Throughout its second season, Krypton has proven to be one of the most surprising shows based on comic book concepts to make it to the screen. Using the pulpy backstory of Superman’s home planet, it embraced those concepts for tales of cloning, interstellar armies, and time-traveling ne’er-do-wells. And into that setting, it introduced a complex cast of character anchored by Cameron Cuffe as Seg-El, a man desperate to save his planet from would-be despots and somewhat interested in ensuring the existence of his grandson Kal-El.
Ahead of the second season finale, Cuffe was kind enough to chat with Rotten Tomatoes about some of the year’s highlights and tease a little bit of what might be around the corner for the citizens of Kandor.
One of the great applications of DC Comics lore this year was the use of the Black Mercy, a parasitic alien plant devised by Alan Moore and Dave Gibbons in “For The Man Who Has Everything,” a story published in Superman Annual #2 that Cuffe considers “one of the most brilliant Superman stories of all time.” The creature attaches itself to a host, feeding off of it while providing it with an idealized fantasy world. In the story, the villainous Mongul uses the Black Mercy against Superman – leaving him in a reality where he lived a simpler life on his homeworld. On Krypton, Dru-Zod (Colin Salmon) used it against his own mother Lyta (Georgina Campbell) in an attempt to keep her from interfering with his plans of conquest.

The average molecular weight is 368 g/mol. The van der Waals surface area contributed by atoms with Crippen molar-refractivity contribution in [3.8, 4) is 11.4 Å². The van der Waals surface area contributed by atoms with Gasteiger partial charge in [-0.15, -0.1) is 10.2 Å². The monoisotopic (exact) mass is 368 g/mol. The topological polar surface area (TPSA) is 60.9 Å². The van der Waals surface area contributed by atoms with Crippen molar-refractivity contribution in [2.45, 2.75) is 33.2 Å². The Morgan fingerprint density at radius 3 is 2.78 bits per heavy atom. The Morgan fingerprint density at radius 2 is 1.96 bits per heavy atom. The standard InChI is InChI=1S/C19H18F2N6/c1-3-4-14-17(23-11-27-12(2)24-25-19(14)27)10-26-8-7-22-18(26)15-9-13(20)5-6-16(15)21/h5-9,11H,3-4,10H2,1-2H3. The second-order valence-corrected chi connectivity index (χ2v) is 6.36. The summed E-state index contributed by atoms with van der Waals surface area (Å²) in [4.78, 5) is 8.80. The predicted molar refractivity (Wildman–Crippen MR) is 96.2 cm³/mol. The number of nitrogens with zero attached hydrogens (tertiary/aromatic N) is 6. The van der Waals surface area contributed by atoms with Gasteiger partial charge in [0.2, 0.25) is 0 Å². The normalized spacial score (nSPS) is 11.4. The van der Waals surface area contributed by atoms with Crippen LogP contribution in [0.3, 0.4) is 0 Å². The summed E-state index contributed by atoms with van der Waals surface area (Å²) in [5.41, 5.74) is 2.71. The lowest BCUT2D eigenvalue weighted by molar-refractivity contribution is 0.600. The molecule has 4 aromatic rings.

“It is such a perfect test of the hero and, truly, the hero has to reject happiness to answer the call to action,” Cuffe said of the creature as a storytelling device. Like Superman, Lyta found herself in an idealized city of Kryptonopolis – a lush paradise far from the dark stone and crystal of Kandor. But beyond the beauty of another city-state, the fantasy revealed Lyta’s fondest wish to escape the Zod sense of duty. “It’s such a brilliant way to explore the inner workings of the mind,” added Cuffe. “And the way it’s used I think is absolutely perfect.”